The date at which a foetus might be viable has nothing to do with a woman’s right to choose.
The thing being that we’ve a Sorites Paradox here.
At one end of the process we’ve entirely separate gametes, each housed in their entirely different host bodies. Usually, but not always, there are two people involved in the process. And at the end of that process we end up with a third, entirely autonomous, different and unique, human being.
The process takes some 22 years in our current culture. From the meeting and fusing of those gametes to the near universally acknowledged full independence of that child when it reaches 21 years of age. Actually, it’s getting a little later as child support notionally stops when the child leaves university these days.
Our problem is that this is a Sorites Paradox. It’s very difficult to insist that the unfertilised egg is a human being deserving of all the protections against, say, being torn limb from limb, that we grant to fully independent human beings. It’s equally very difficult to insist that one 3 days from uni graduation is not eligible for those protections. But where exaclty is that dividing line? That’s what the Paradox itself is: where does a pile of sand become not a pile, where does life become life?
I agree entirely, as I always do on this subject, that I’m an extremist. My position is that life starts where positive action has to be taken to stop it doing so. Thus the egg that needs to be fertilised is not life: contraception is fine. But a fertilised egg left to its own devices in a fallopian tube, which will, if left alone, implant and grow and in that fullness of the 22 years become that independent human being? One that requires positive action to prevent it doing so? That’s life. Meaning that Ru-486 (or whatever) is not OK. That’s an abortifacient.
There are subtleties here: an ectopic pregnancy isn’t ever going to lead to that 21 year old. Thus intervention to stop it killing the mother is just fine (an attitude which even the Catholic Church supports even if you’ve got to ask a few times to get them to agree publicly).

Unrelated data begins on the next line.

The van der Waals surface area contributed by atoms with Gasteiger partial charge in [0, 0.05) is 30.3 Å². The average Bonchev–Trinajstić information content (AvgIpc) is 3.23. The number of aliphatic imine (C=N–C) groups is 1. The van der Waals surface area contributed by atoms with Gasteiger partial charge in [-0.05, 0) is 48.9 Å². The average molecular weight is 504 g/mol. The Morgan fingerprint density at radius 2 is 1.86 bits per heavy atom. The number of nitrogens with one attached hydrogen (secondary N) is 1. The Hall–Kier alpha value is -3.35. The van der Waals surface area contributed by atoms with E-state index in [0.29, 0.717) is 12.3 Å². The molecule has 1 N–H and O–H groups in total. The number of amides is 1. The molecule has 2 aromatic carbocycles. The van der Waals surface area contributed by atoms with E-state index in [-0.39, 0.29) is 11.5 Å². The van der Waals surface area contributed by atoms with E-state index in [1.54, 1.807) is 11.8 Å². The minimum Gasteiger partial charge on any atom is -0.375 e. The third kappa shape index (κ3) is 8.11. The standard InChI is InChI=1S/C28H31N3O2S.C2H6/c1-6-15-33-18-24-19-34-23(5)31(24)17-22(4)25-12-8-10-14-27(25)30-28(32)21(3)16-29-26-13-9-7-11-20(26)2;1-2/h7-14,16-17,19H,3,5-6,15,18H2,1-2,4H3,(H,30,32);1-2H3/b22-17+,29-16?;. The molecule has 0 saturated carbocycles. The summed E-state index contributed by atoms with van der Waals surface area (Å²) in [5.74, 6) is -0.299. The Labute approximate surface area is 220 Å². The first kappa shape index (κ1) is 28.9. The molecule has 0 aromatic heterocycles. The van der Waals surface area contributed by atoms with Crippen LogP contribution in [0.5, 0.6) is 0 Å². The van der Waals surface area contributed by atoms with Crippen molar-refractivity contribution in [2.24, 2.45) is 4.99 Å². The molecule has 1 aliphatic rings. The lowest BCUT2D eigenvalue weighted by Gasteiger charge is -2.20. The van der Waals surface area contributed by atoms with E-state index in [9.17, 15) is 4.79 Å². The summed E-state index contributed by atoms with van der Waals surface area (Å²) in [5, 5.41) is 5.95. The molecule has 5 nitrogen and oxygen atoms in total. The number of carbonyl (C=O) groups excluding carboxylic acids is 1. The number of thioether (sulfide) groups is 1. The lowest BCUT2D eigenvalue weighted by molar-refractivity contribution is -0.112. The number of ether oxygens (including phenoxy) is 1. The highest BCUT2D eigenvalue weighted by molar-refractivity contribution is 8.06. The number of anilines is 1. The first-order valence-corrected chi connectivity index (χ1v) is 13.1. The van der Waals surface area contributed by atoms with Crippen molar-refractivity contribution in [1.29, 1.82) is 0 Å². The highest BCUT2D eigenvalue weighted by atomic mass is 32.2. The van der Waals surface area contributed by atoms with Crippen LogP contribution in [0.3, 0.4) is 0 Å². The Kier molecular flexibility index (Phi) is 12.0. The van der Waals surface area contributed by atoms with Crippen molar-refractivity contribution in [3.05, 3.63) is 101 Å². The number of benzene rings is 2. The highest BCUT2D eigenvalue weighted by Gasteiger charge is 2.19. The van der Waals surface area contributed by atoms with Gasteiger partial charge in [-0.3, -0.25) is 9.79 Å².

But as I say I’m an extremist on this point, something I know and happily admit. I’m also entirely aware that most of the people I share this society with don’t view it this way. further, that the law ain’t ever gonna be the way I think it ought to be.
However, this still leaves us with the point that this really is a Sorites Paradox type problem. There is no clear and solid dividing line. All we can do, when setting the rules, is go with what most people think is about right. And that’s where viability becomes important. Almost all, almost (sadly only almost) are revolted at the sometimes US (and also Chinese for forced abortions) practice of inducing birth then sucking out the brains of the foetus/child (still Sorities here!) so as to make sure that a live and viable baby is not born. Because almost all agree that that’s sometime past that point at which this new human being gains those protections against being torn limb from limb.
Similarly most are, if not happy, will at least acquiesce, in the idea that a gob of 6 week old meiotic cells is not a human being and can be done away with according to the putative mothers’ wishes.
All of which brings us to what the society around us generally believes is the defining point about which is that tipping point in our paradox. I may not like it that my fellow citizens think this way, you obviously don’t either. But they all do: viability is the defining point. Far from that date of the foetus potentially being viable having nothing to do with a woman’s right to choose our fellows regard that as the defining moment. As and when it can be born and live it’s a human, before that it’s not.